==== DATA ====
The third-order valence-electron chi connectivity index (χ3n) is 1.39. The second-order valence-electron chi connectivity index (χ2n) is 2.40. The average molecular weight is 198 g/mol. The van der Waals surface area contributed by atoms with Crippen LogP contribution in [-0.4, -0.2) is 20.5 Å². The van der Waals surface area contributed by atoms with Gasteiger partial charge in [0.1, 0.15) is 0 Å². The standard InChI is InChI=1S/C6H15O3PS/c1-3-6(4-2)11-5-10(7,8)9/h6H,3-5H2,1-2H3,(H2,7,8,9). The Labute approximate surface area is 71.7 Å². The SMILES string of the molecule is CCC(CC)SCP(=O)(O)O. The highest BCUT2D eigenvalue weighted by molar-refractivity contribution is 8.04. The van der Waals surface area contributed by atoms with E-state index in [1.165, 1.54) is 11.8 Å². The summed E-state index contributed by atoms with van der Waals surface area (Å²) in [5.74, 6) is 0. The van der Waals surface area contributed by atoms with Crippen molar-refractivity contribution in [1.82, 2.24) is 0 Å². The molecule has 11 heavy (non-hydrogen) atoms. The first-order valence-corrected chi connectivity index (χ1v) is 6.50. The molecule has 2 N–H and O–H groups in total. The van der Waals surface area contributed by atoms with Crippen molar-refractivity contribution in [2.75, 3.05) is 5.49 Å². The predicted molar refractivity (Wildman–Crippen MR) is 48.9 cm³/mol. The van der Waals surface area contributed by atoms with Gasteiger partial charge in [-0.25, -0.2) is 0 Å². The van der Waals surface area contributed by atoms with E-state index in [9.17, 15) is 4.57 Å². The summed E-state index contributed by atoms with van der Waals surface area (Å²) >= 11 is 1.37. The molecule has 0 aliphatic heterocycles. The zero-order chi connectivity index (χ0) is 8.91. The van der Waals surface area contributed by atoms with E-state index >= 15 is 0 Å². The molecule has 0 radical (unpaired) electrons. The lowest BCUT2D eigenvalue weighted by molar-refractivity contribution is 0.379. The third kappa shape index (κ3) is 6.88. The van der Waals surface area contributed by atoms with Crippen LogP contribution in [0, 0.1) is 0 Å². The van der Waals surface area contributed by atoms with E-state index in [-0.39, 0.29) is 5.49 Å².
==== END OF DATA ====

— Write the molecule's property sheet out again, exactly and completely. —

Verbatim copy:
The third-order valence-electron chi connectivity index (χ3n) is 1.39. The second-order valence-electron chi connectivity index (χ2n) is 2.40. The average molecular weight is 198 g/mol. The van der Waals surface area contributed by atoms with Crippen LogP contribution in [-0.4, -0.2) is 20.5 Å². The van der Waals surface area contributed by atoms with Gasteiger partial charge in [0.1, 0.15) is 0 Å². The standard InChI is InChI=1S/C6H15O3PS/c1-3-6(4-2)11-5-10(7,8)9/h6H,3-5H2,1-2H3,(H2,7,8,9). The Labute approximate surface area is 71.7 Å². The SMILES string of the molecule is CCC(CC)SCP(=O)(O)O. The highest BCUT2D eigenvalue weighted by molar-refractivity contribution is 8.04. The van der Waals surface area contributed by atoms with E-state index in [1.165, 1.54) is 11.8 Å². The summed E-state index contributed by atoms with van der Waals surface area (Å²) in [5.74, 6) is 0. The van der Waals surface area contributed by atoms with Crippen molar-refractivity contribution in [1.82, 2.24) is 0 Å². The molecule has 11 heavy (non-hydrogen) atoms. The first-order valence-corrected chi connectivity index (χ1v) is 6.50. The molecule has 2 N–H and O–H groups in total. The van der Waals surface area contributed by atoms with Crippen molar-refractivity contribution in [2.75, 3.05) is 5.49 Å². The predicted molar refractivity (Wildman–Crippen MR) is 48.9 cm³/mol. The van der Waals surface area contributed by atoms with Gasteiger partial charge in [-0.25, -0.2) is 0 Å². The van der Waals surface area contributed by atoms with E-state index in [9.17, 15) is 4.57 Å². The summed E-state index contributed by atoms with van der Waals surface area (Å²) >= 11 is 1.37. The molecule has 0 aliphatic heterocycles. The zero-order chi connectivity index (χ0) is 8.91. The van der Waals surface area contributed by atoms with E-state index >= 15 is 0 Å². The molecule has 0 radical (unpaired) electrons. The lowest BCUT2D eigenvalue weighted by molar-refractivity contribution is 0.379. The third kappa shape index (κ3) is 6.88. The van der Waals surface area contributed by atoms with Crippen LogP contribution in [0, 0.1) is 0 Å². The van der Waals surface area contributed by atoms with E-state index in [-0.39, 0.29) is 5.49 Å².